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Combined Optical and Radio-Frequency Perspectives on Hybrid Cloud-to-Ground Lightning Observed by the FORTE Satellite
  • Michael Jay Peterson,
  • Tracy Ellen Lavezzi Light,
  • Xuan-Min Shao
Michael Jay Peterson
ISR-2,Los Alamos National Laboratory

Corresponding Author:[email protected]

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Tracy Ellen Lavezzi Light
Los Alamos National Laboratory (DOE)
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Xuan-Min Shao
Los Alamos National Laboratory (DOE)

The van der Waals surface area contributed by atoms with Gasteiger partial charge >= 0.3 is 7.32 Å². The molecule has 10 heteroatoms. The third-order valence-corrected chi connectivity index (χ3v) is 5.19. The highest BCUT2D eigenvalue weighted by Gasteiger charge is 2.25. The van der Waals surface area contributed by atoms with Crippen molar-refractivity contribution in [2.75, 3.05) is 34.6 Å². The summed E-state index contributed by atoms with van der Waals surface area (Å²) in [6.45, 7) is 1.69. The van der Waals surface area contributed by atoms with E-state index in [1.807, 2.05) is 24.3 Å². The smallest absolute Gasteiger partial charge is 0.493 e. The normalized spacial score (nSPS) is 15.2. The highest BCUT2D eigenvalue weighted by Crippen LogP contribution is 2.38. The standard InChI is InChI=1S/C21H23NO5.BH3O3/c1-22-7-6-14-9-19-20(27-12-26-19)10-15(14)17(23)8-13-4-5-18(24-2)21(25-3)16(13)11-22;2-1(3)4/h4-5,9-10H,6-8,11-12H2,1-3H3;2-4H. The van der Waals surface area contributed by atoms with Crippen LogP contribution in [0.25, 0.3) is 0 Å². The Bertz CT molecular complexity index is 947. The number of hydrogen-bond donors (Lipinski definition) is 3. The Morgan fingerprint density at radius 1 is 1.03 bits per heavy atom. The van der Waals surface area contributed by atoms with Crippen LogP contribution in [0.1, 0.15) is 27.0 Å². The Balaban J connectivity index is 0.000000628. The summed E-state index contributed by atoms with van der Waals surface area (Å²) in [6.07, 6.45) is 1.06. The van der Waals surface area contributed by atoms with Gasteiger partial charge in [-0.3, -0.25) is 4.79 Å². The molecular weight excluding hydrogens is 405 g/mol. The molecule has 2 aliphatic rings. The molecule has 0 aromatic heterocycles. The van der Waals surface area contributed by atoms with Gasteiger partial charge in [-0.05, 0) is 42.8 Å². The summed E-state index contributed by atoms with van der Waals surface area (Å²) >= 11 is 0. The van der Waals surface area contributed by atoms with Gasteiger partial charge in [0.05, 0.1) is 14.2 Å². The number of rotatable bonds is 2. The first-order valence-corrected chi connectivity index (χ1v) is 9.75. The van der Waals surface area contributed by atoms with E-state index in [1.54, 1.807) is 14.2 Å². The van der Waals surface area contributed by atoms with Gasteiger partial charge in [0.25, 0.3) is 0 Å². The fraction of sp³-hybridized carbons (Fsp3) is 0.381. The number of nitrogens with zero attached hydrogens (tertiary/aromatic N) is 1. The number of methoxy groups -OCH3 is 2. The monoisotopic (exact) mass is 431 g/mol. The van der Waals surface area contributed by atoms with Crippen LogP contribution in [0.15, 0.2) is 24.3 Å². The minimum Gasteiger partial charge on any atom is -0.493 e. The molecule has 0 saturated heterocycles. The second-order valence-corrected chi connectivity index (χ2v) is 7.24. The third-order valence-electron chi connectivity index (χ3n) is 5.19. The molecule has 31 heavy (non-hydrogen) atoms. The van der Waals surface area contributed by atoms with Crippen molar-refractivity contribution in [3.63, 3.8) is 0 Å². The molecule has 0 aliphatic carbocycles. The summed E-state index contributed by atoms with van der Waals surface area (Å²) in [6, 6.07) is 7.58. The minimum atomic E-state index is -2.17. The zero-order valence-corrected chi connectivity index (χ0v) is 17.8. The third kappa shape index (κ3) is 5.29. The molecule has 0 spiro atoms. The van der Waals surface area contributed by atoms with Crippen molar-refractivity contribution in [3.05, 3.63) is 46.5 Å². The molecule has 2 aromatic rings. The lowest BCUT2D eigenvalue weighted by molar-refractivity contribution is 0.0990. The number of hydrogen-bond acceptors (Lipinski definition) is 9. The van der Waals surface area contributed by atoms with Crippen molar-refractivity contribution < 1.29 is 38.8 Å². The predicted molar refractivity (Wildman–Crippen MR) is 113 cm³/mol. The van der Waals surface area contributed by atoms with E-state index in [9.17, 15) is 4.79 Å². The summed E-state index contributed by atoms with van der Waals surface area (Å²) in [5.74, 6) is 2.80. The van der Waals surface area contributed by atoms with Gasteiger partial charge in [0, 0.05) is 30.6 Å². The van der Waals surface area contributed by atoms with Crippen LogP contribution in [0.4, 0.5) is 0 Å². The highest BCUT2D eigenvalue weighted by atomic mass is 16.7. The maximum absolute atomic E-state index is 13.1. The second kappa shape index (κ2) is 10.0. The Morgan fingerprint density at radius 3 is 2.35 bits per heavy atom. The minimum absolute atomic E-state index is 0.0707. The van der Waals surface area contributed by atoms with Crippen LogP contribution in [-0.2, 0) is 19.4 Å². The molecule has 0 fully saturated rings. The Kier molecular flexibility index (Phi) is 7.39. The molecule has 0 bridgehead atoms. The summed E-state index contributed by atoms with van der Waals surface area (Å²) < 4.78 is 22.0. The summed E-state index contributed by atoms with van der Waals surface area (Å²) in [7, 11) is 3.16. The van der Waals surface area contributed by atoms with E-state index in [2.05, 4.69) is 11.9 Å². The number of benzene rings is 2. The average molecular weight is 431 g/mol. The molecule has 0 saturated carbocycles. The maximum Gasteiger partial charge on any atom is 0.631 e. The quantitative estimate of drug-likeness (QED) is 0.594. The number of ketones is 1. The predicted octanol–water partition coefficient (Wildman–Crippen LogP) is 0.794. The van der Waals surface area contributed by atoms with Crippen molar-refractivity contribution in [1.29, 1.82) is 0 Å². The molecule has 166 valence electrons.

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We use the coincident optical and radio-frequency measurements taken by the FORTE satellite to shed light on common optical signatures recorded by NASA and NOAA lightning imagers during Cloud-to-Ground (CG) lightning. We build flash cluster data for FORTE using the same clustering techniques as GLM and document the optical / RF evolution of an oceanic hybrid -CG flash over its 656 ms duration. The flash began with strong VHF emission from a Narrow Bipolar Event (NBE) that initiated a period of normal bilevel intracloud (IC) activity in two vertical layers (8 km and 12 km) that lasted for 490 ms. VHF waveforms show step leader activity ahead of seawater attachment in the return stroke. All impulsive VHF sources after the stroke come from the lower (8 km layer) only. K-changes are noted following the return stroke, but no subsequent strokes are detected. The optical flash began 136 ms after the NBE RF pulse. 22 of the 30 optical groups were dim and occurred during the in-cloud phase of the flash. This activity included both isolated pulses and sustained periods of illumination over tens of milliseconds. Initial cloud pulses accounted for 23% of the total optical radiance from the flash. Illumination during the return stroke contributed a further 58% of the total radiance, and the K-changes and cloud pulses after the stroke supplied the remaining 19%. These results highlight the benefit of having RF alongside optical lightning measurements for clarifying signatures in the optical data and providing information on their physical origins.